We recently blogged here about a case before the Supreme Court. The core issue of the case was whether a child who was conceived via in vitro fertilization after the death of his biological father can receive Social Security benefits as his father’s surviving child (Astrue v. Capato).
In this particular case, Robert Capato deposited semen for storage at a local Sperm Bank in 1999 when he was diagnosed with cancer. Mr. Capato died in 2002. In 2003 with the help of in vitro fertilization, his wife, Karen, used his sperm to become pregnant and give birth to twins . Karen’s application for Social Security survivors benefits for the twins, which the Social Security Administration (SSA) denied, prompted litigation that led to the Supreme Court.
The Supreme Court has ruled to uphold the original decision that the children are not eligible for Social Security survivor benefits. The court cites their reasons as:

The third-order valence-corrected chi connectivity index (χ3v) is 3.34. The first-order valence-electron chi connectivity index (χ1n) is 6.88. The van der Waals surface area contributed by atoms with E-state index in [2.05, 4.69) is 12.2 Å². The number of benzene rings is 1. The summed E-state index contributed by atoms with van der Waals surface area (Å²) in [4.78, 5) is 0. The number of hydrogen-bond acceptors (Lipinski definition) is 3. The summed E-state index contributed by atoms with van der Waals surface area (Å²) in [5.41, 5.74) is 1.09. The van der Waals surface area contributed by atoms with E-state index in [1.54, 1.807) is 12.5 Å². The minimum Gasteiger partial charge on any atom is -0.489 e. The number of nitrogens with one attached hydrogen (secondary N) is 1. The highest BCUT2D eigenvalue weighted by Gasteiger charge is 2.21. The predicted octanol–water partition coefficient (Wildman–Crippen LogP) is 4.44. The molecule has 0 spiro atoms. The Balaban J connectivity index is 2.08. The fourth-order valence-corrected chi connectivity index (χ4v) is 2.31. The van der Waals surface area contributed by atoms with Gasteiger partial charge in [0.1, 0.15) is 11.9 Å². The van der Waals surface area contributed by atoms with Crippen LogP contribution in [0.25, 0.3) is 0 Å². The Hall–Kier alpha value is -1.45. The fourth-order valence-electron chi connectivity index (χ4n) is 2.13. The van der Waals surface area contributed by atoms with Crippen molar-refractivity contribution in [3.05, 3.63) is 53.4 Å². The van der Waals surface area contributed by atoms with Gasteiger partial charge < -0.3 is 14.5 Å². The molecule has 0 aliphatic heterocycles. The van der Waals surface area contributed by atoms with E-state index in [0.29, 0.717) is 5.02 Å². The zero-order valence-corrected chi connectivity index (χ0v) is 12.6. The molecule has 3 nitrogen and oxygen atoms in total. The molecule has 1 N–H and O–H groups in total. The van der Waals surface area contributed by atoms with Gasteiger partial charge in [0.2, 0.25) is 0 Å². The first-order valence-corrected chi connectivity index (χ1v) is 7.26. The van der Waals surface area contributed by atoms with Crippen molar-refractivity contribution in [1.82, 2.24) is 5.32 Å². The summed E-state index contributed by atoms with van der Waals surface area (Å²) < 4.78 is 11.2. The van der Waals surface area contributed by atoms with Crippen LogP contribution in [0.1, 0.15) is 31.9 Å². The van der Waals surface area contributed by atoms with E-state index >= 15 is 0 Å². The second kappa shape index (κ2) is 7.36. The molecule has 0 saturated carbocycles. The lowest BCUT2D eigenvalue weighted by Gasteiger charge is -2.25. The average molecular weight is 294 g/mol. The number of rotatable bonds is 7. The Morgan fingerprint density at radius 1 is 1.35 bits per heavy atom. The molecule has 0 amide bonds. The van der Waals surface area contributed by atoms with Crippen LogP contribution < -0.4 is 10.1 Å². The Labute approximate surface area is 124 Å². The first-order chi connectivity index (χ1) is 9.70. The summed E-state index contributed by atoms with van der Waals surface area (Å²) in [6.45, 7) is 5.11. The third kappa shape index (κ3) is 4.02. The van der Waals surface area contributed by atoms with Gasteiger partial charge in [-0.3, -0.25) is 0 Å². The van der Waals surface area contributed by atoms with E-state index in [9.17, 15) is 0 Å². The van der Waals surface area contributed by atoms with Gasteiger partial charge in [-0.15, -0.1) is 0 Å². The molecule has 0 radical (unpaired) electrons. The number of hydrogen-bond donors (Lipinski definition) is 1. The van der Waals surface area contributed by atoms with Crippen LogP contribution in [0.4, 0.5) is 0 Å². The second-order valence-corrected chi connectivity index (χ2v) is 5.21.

- The Court defers back to the state law that determined the decision. Robert Capato resided in Florida at the time of his death and Florida’s intestacy law allows a postmortem child to inherit only if provided for in the decedent’s will.
- The Court denies Karen Capato’s claim that because of the biology and legal marriage between her and Robert, the children were entitled to his survivor benefits. The Court noted that being a biological parent does not necessarily determine the inheritance rights (such as in the case of adoption or egg/sperm donor).
The good news is that the Court does recognize that biology is not the only factor in determining parentage. With the increase of assisted reproductive methods, this designation from the Supreme Court will most definitely come into play again.
The concern of this ruling is that Social Security inheritance rights of children conceived via Assisted Reproductive Technology are still in question and left up to each state.
Read the Supreme Court’s opinion here.